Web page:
MH: We’ve had a big orientation to the labour movement because it has an important history especially since 1985 when COSATU was formed. The labour movement made a major contribution to the end of Apartheid by making the country ungovernable and Apartheid too costly for capitalism to continue to support.
The alliance between TAC and COSATU was a natural one. At a time when civil society was weak, the trade unions were a social movement of the poor. COSATU played a role on issues like AIDS beyond that of just an ordinary trade union movement. COSATU gave organisations like TAC shelter. The worker’s movement has helped us, but in a small way I think we have also influenced the strategies of the worker’s movement. Look at how leaders like Zwelinzima Vavi and Jay Naidoo link struggles to the rights we have in the Constitution. They don’t buy into the crazy claims that the Constitution was a sell-out. Having said that though, we also can’t overlook the role that Vavi and COSATU played in Zuma’s election, and the destruction of the Scorpions, which led to greater state interference in the National Prosecuting Authority. I don’t think Vavi realised the consequences of what he was doing, which is why we have to all get to a higher level of sophistication in our politics.
But having said that, I think now the trade union movement is so divided that you can see the rot, including in COSATU. Take Vavi’s sex scandal. It’s a problem in itself, but Vavi’s conduct also reflects the conduct of many male leaders in COSATU and elsewhere. So while there was lots of talk of gender equality, men continued to abuse their power in relation to women in the trade union movement.
GU: So you think he did abuse his power?
MH: I think his conduct was wrong and opens him to accusations of abusing his power as a man and a leader. As a senior trade union leader you’ve got to be responsible. You’ve got to be seen to set an example. The employment situation opens avenues to abuse power because of the inequality in relationships between employers and employees and between men and women.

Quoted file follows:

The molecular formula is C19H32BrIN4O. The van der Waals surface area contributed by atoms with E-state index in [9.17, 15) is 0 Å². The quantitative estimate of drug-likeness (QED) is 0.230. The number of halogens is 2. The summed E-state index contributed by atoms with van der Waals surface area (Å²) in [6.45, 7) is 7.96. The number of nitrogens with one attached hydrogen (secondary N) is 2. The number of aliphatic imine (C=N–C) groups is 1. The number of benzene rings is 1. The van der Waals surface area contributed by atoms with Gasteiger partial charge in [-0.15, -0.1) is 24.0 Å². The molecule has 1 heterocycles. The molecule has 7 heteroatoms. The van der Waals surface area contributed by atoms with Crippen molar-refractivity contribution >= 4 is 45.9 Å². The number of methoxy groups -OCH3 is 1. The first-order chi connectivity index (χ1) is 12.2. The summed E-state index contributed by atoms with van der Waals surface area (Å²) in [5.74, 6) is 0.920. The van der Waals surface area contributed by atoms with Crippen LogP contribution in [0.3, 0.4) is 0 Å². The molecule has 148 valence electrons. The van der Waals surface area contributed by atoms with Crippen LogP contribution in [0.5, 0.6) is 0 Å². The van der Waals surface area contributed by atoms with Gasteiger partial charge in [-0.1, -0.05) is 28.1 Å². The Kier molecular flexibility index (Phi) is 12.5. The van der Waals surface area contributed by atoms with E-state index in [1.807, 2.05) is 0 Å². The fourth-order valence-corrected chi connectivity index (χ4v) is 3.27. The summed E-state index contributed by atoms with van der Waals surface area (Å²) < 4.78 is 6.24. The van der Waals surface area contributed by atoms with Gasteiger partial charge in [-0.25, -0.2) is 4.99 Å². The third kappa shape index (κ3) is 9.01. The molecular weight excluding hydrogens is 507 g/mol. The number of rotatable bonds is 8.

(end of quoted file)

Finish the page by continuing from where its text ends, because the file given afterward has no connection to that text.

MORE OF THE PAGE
GU: There’s still a future for Vavi?
MH: I hope so. I’ve discussed Vavi’s conduct with Sonke Gender Justice and others. I’ve said to Vavi that I believe he needs to go and meet with women leaders and have his conduct interrogated. He will have to provide visible leadership on this issue, on men’s conduct towards women and gender equality. I’m glad that he has apologised but just apologising is not enough.
Finally, while the trade union movement has held together in 20 years post-Apartheid I don’t think they’ve worked well as trade unions, i.e. defending member interests. You can see that in the split in COSATU and outside. For example, there would be no AMCU if the NUM had done its job properly. That is why we are now at a turning point for the trade union movement.
GU: Now we’re seeing the rise of the EFF, which some have called a proto-fascist organisation. What do you think?